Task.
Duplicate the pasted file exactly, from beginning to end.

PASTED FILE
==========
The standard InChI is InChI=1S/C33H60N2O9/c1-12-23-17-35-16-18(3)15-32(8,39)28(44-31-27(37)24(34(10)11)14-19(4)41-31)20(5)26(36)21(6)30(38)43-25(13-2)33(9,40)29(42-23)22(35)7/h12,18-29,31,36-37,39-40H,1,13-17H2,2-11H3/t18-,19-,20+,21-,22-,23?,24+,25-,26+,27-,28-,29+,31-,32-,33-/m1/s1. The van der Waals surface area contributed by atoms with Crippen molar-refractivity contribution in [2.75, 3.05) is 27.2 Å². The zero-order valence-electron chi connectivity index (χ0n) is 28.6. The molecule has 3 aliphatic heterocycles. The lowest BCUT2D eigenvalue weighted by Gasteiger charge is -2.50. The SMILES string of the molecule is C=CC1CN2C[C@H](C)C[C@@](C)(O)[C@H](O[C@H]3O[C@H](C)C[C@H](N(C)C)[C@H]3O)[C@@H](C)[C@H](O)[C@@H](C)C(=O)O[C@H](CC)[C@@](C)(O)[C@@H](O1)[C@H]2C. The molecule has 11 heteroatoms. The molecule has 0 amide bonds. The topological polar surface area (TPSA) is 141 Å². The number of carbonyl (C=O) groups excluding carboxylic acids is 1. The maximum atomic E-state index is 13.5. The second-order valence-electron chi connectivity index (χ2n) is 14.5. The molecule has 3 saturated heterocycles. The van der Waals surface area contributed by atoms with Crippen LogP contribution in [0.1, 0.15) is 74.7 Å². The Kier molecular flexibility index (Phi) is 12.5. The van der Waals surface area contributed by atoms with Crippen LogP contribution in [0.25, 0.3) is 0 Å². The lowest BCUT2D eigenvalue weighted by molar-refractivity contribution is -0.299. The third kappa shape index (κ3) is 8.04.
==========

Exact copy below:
The standard InChI is InChI=1S/C33H60N2O9/c1-12-23-17-35-16-18(3)15-32(8,39)28(44-31-27(37)24(34(10)11)14-19(4)41-31)20(5)26(36)21(6)30(38)43-25(13-2)33(9,40)29(42-23)22(35)7/h12,18-29,31,36-37,39-40H,1,13-17H2,2-11H3/t18-,19-,20+,21-,22-,23?,24+,25-,26+,27-,28-,29+,31-,32-,33-/m1/s1. The van der Waals surface area contributed by atoms with Crippen molar-refractivity contribution in [2.75, 3.05) is 27.2 Å². The zero-order valence-electron chi connectivity index (χ0n) is 28.6. The molecule has 3 aliphatic heterocycles. The lowest BCUT2D eigenvalue weighted by Gasteiger charge is -2.50. The SMILES string of the molecule is C=CC1CN2C[C@H](C)C[C@@](C)(O)[C@H](O[C@H]3O[C@H](C)C[C@H](N(C)C)[C@H]3O)[C@@H](C)[C@H](O)[C@@H](C)C(=O)O[C@H](CC)[C@@](C)(O)[C@@H](O1)[C@H]2C. The molecule has 11 heteroatoms. The molecule has 0 amide bonds. The topological polar surface area (TPSA) is 141 Å². The number of carbonyl (C=O) groups excluding carboxylic acids is 1. The maximum atomic E-state index is 13.5. The second-order valence-electron chi connectivity index (χ2n) is 14.5. The molecule has 3 saturated heterocycles. The van der Waals surface area contributed by atoms with Crippen LogP contribution in [0.1, 0.15) is 74.7 Å². The Kier molecular flexibility index (Phi) is 12.5. The van der Waals surface area contributed by atoms with Crippen LogP contribution in [0.25, 0.3) is 0 Å². The lowest BCUT2D eigenvalue weighted by molar-refractivity contribution is -0.299. The third kappa shape index (κ3) is 8.04.